Edit: I disagree with the comparison to Greece, but don't have the energy or interest to expand on that right now.

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Arnoldo, the Indians should know what they're talking about, as a Guardian contributor writes:

Many economists have spent the past few days passing around a paper on the Hindu-Muslim riots in India in the 80s and 90s. Written by Anjali Thomas Bohlken and Ernest John Sergeant in 2010, it finds that "just a 1% increase in the [economic] growth rate decreases the expected number of riots by over 5%". Recessions are good for riots: perhaps no surprise, there. What matters, they argue, is when people suffer abrupt drops in living standards – and that goes for Hackney as well as Athens.

http://www.guardian.co.uk/uk/2011/aug/10/uk-riots-political-classes

And Dragoon, I understand that you feel angry and outraged, but you should be wary of making sweeping statements like that. Even if the riots were apolitical and the rioters not waving placards and making demands, it doesn't mean that these events didn't have deeper causes or explanations. Of course, since the riots seem apolitical it's easy for both the left and right to project their explanations onto it, and getting to any halfway objective agreement is going to be a lost cause. Not that people shouldn't try, of course... Even if it's me calling up The Spirit Level, which shows that more equal societies are less likely to experience crime of all sorts. Just my 2 cents.

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I have to agree with Dante. This is the cause of the New Left, simply to find jobs for the common man. Good manufacturing jobs, with skilled trades. Actually building something with your hands, and getting paid a decent wage doing so. The robots have come and have displaced a good fraction of those poor teens and twenty somethings off the assembly line, and into the streets. The other part of the jobs have gone east, and are being done by people who are nothing more than slaves. I don't know the particulars of what is exactly happening in Great Britain, but it seems to be a common theme around the world. That people need decent jobs, with a decent wage, manufacturing something that there own countrymen can and will buy. We need to have unionization of factories on a world wide scale.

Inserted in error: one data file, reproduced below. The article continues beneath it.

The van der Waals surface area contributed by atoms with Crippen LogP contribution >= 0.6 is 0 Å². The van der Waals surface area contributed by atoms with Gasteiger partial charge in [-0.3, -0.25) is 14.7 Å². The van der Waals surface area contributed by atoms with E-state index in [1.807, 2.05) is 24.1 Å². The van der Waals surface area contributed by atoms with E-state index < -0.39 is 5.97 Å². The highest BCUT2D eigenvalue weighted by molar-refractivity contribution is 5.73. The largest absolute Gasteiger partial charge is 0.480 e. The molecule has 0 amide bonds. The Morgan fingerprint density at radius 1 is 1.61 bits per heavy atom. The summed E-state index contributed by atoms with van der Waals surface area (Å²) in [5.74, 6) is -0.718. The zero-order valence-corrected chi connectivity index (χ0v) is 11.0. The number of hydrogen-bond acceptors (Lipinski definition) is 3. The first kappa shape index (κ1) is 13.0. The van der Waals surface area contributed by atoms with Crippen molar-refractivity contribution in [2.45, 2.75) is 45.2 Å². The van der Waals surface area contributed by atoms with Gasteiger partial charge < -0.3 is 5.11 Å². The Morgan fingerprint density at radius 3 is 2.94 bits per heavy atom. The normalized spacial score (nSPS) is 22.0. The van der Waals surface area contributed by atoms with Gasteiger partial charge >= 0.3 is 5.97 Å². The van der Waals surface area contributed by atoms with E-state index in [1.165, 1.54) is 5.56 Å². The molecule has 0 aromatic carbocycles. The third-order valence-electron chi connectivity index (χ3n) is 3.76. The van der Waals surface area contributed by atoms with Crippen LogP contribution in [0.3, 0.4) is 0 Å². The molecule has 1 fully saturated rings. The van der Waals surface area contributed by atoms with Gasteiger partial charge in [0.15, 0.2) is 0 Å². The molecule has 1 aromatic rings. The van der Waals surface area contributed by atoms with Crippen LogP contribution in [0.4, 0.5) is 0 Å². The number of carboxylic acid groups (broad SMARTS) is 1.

I'd wonder and like to know what the percentage of people are who are willing to destroy with their hands, those who create things with their hands. Create things like autos, appliances, and the like. As someone who puts items onto a car chassis in an assembly line, I'd have a hard time burning a building down, or smashing a car to bits. In fact, the thought of purposely trashing a car seems inconceivable, like what's seem on TV in England, when one puts them together. It seems that these youths may have lost the appreciation of building things with their hands, something that the 'free traders' took away from them.

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Well free trade (moving jobs and capital around the world) is inevitable. Might as well have items built more efficiently at other locations (countries) which has been done for several centuries (I've read about the trade between nations and currency rates etc back when it started). The main problem is that the 'west' hasn't adapted yet to mechanization and outsourcing. Part of the problem is that nowadays a large multinational corporation can quickly move assets to another country. Lay off 5000 in USA and move to China/India because some spreadsheet says they can make more money. But even Asian economies will be hit with mechanization. There was an article at slashdot this week I think about how tens of thousands will be put out of a job there due to company investing in robots or something.

Yet western countries have low birthrates and declining populations, yet they really want more immigrants etc to boost the population. If the jobs are leaving (or becoming irrelevant due to machines and computers), then I don't really see why we need to increase population, just have the younger ones adapt to other jobs (right now it looks like taking care of old people #1 growing 'industry').

One Brit who was interviewed said that there was a 2000 person protest couple weeks ago and none of the media took notice. But now with the riots they are taking notice. So yes this is making them 'heard' (although I don't think that burning cars/buildings is explaining what they want). I don't think causing $100 million in damage is going to create jobs (ok yes there is broken window fallacy, but a waste of resources, instead of burning buildings they could be paid to renovate the buildings).